Anyone who took the opportunity of making a close comparison of the Russian artist's two performances last week found further proof of his superb art. He reveled in this gesture permitted by the management. On Monday he was the sinister, frowning figure of the Italianized "Faust." On Friday he threw off his somber trappings and stood forth in the flaming red garb of the French tempter, a gay devil, ready with song and even horse-play when the action suggested the possibility of a startling prank. True, the spirit was always one of mockery, and if the comedy was sometimes broad and rollicking it was none the less effective.

A Memorable Performance

This was a funny devil indeed, so irresistible in the first two acts that one wondered how he would be devilish in real earnest when he reached the church scene. However, one reckoned without one's Chaliapin. He was terrific in hounding the broken Marguerite, and the last flourish of his black cloak, as he vanished beneath the earth, gave a startling touch of realism to an episode which more often than not proclaims the existence of the sliding trap. Here was a dark thing of evil, swallowed by the ground, swept away as if enveloped in a swirl of heavy smoke.

Yet this Mephistopheles came forth again to frisk through the scene of the serenade and the duel, to strike another attitude with that flowing black cloak, raising it on his sword point, and sweeping Faust away as if under a streaming pennant of sin. It was theatrical, but it was magnificent.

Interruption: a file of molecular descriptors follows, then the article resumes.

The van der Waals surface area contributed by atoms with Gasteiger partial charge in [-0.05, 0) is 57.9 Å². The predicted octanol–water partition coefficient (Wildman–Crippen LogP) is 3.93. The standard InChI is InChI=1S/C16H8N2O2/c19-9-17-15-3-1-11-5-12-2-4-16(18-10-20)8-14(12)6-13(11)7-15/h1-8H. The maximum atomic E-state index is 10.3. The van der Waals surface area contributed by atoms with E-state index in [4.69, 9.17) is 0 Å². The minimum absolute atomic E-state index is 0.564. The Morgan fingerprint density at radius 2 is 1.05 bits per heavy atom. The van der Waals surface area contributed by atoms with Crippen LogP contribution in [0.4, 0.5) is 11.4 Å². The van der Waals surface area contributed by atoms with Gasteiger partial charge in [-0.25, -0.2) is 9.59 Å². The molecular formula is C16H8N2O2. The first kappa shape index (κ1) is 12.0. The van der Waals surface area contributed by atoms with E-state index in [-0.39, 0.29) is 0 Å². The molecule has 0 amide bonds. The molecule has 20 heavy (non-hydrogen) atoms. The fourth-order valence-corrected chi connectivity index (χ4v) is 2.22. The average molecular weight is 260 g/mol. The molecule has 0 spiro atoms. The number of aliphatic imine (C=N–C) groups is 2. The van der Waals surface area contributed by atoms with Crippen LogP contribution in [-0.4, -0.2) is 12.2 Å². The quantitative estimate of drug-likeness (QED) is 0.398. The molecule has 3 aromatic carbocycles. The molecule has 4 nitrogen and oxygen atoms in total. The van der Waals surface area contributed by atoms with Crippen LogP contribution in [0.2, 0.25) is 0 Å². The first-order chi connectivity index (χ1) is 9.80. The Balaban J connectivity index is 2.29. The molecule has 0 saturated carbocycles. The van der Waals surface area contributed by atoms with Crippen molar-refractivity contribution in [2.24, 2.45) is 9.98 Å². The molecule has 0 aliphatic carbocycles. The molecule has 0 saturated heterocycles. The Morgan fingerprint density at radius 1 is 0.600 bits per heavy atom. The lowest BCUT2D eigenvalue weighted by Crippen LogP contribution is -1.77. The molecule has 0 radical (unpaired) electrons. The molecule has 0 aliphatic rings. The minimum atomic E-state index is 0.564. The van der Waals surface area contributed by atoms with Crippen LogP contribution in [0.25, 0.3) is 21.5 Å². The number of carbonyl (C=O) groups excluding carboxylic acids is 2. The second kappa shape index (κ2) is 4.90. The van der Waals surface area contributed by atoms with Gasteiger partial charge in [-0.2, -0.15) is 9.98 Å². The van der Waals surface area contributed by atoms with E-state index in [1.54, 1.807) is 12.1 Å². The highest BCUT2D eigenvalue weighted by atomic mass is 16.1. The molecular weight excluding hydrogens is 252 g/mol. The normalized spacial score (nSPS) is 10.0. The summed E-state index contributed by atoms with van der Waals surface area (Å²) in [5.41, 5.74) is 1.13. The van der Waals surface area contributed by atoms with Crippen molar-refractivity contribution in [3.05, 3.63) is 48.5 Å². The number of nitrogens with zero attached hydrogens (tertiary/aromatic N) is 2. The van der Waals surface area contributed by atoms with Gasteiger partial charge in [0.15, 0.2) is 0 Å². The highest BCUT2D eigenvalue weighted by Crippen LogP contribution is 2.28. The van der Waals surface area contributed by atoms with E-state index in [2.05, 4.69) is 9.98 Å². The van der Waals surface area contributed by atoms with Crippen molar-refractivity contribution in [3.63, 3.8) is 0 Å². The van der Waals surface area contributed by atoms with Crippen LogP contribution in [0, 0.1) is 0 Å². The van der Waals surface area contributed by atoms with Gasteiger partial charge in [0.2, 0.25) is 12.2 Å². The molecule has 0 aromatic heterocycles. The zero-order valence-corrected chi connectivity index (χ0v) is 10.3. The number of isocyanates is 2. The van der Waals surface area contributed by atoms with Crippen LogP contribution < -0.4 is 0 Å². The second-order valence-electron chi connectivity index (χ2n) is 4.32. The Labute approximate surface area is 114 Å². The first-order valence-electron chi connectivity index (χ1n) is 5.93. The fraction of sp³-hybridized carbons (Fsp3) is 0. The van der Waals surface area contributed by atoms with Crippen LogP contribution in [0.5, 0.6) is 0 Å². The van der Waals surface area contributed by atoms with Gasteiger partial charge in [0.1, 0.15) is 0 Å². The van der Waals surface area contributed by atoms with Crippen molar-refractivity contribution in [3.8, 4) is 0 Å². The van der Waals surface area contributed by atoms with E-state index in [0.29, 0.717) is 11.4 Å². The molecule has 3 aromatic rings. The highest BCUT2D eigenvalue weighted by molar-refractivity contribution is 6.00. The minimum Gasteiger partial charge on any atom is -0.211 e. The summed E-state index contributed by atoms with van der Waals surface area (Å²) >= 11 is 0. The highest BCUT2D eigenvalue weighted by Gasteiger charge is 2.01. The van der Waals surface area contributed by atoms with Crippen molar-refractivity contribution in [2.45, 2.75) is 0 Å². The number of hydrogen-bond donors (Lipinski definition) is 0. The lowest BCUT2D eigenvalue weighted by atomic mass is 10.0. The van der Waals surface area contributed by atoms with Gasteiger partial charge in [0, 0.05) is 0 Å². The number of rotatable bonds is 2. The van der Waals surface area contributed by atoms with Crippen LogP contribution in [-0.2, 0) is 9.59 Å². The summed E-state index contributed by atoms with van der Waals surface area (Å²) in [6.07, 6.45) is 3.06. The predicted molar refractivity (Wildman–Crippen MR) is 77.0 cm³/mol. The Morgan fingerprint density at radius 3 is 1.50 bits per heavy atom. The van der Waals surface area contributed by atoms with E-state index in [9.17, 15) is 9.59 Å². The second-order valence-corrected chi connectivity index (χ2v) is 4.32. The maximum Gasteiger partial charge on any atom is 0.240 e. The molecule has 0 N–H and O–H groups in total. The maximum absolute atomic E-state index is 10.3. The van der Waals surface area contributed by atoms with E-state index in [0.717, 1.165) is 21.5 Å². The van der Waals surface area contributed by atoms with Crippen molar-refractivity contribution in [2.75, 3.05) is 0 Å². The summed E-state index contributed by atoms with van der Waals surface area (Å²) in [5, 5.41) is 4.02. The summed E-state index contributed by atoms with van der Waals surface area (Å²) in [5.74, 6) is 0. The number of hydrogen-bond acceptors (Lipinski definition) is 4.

Theatrical, but magnificent! There you have the whole story of this Mephistopheles. See Chaliapin in "Mefistofele" and you see a figure consistently malevolent, weaving his snares while his eyes burn from beneath the cowl of a monk, lording it with sinister strength over the witches' orgy. But in the Gounod version, this Chaliapin has no delusions about the nature of the rôle, and he plays it for all he is worth, plucking Siebel from his path, literally, so that Siebel can only kick with feet above the ground; emphasizing his mocking grin with fitting gestures, and repeating these gestures; swaggering, romping, and posturing. In truth it is a performance to remember.